Because early identification of stress is a key part of this strategy a sickness absence management system can also be a sensible component of a stress management strategy. “These can help identify potential problems,” says Geoff Taylor, consultant for specialist services department at Axa Icas. “The data can be used to identify patterns that might be an indication of something more serious.”

For example, if an employee is taking a lot of short term absence it may be worth further investigation to see if there is an underlying problem, such as stress, that is behind it. But, while this can help, Taylor adds that it should be part of a broader strategy. “Identifying the problem isn’t enough,” he says. “You need to be able to refer people on to other support such as counselling if necessary.”

To improve the success of a stress management strategy, Middleton believes that greater awareness of stress is essential. “Throwing an EAP into the mix isn’t going to solve stress in the workplace. Line managers need to be trained so they can recognise the signs of stress and support employees. This will help them deal with stress effectively and before it becomes a major issue.”

The ISMA’s McCracken agrees. She believes that line managers are often promoted because they are good at their job rather than because they’re good at managing people. “Employers need to help line managers develop these competencies. This will give them greater confidence to deal with stress in the workplace,” she explains.

Within this more receptive framework, products can work more effectively. For example, where line managers are trained to identify signs of stress they can refer employees to the EAP. Similarly, as many EAPs can also be used as a support mechanism for managers, they can turn to it themselves if they are unsure how to deal with a workplace situation.

While all these steps will help employees to feel more supported and able to ask for help if they start to suffer from stress, some organisations can find that their culture is so macho, stress is still seen as a weakness that employees can’t admit to suffering from it. “You need to get buy in from the top of the organisation,” says Bullen. “If the CEO believes in the strategy it will be easier to get employees to use it.”

As well as getting buy-in from the top, there are other strategies that can be used to change the culture in a workplace. Middleton suggests raising the profile of health and wellbeing through wellness days. “We are seeing more companies focus on wellbeing,” he explains. “A wellness day can show employees that their health is taken seriously and it’s also a good way to promote health benefits you might have in place.”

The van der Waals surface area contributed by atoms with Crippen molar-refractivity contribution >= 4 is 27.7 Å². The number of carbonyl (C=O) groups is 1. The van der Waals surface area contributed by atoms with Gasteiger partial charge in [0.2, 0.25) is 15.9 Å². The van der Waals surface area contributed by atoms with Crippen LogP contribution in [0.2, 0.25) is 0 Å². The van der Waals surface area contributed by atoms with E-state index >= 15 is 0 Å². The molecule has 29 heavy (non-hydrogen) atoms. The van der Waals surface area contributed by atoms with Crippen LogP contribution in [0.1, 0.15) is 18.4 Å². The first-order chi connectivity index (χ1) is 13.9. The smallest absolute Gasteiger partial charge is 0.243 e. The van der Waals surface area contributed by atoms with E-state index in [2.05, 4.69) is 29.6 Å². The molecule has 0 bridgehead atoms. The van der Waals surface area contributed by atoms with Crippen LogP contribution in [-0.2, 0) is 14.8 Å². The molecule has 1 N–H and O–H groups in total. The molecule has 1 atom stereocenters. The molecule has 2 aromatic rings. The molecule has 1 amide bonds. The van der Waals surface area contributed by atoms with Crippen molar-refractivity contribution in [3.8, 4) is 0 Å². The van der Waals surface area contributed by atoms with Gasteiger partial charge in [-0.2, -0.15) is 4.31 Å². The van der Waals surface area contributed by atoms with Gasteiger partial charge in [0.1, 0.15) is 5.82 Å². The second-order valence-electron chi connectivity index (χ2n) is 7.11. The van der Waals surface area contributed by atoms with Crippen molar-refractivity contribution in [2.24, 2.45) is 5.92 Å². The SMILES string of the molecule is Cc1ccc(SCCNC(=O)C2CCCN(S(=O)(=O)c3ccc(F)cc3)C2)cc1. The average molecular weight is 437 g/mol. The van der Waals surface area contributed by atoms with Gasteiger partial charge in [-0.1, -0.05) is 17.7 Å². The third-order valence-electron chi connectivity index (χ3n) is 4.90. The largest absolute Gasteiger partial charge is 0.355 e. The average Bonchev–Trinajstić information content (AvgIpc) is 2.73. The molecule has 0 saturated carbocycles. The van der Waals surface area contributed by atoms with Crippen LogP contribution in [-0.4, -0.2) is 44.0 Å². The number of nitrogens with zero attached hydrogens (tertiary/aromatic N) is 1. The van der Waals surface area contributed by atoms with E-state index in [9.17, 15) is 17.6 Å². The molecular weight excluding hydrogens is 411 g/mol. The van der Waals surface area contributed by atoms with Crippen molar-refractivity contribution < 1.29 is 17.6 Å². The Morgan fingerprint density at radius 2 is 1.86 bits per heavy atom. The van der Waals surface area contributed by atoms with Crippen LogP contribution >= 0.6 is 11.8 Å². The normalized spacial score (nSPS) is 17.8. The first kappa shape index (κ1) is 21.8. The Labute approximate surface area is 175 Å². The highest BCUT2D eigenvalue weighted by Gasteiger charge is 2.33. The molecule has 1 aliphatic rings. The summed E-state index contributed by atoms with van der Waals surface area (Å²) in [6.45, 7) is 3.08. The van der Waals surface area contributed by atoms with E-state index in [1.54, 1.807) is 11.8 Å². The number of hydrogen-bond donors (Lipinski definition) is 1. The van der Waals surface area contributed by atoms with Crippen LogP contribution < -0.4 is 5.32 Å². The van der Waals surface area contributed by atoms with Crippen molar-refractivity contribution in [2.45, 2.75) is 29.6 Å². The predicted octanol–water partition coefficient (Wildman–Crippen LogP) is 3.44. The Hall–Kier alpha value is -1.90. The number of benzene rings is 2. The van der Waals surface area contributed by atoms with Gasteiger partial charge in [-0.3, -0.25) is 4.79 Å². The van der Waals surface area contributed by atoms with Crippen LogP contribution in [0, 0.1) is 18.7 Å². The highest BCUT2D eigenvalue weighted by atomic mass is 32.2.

In focus

Stress: An employer’s legal responsibility

Ann McCracken, chair, International Stress Management Asociation

“Employers must safeguard both physical and mental health in the workplace”

Under the Health and Safety at Work Act 1974 employers have a legal responsibility to ensure, as far as is practical, the health, safety and welfare at work of their employees. “Employers must safeguard their employee’s mental as well as physical health in the workplace,” says Ann McCracken, chair of the International Stress Management Association.

In terms of the practicalities, this means having a formal policy on stress, often as part of the health and safety policy, and carrying out regular stress risk assessments. “The Health and Safety Executive has an audit tool that relates to its management standards but other audits can be used instead,” says McCracken. “This is totally confidential but can identify any problems.”

Although there are no reporting requirements, the HSE can take action by serving an improvement order if it identifies any issues. This gives the employer six months to make changes.

No specific products are recommended as part of an employer’s arsenal to beat stress. Employee assistance programmes (EAPs) were seen as the answer to stress in the workplace following the Court of Appeal ruling in the case of Sutherland v Hatton in 2002, but this was subsequently overruled. “Some employers did interpret this ruling as meaning that having an EAP was sufficient to protect them from a stress claim but this was overruled quite clearly. An EAP can help but the employer must be more proactive in safeguarding employees from stress.”
More details of the Health & Safety Executive’s management standards and stress tools can be found at: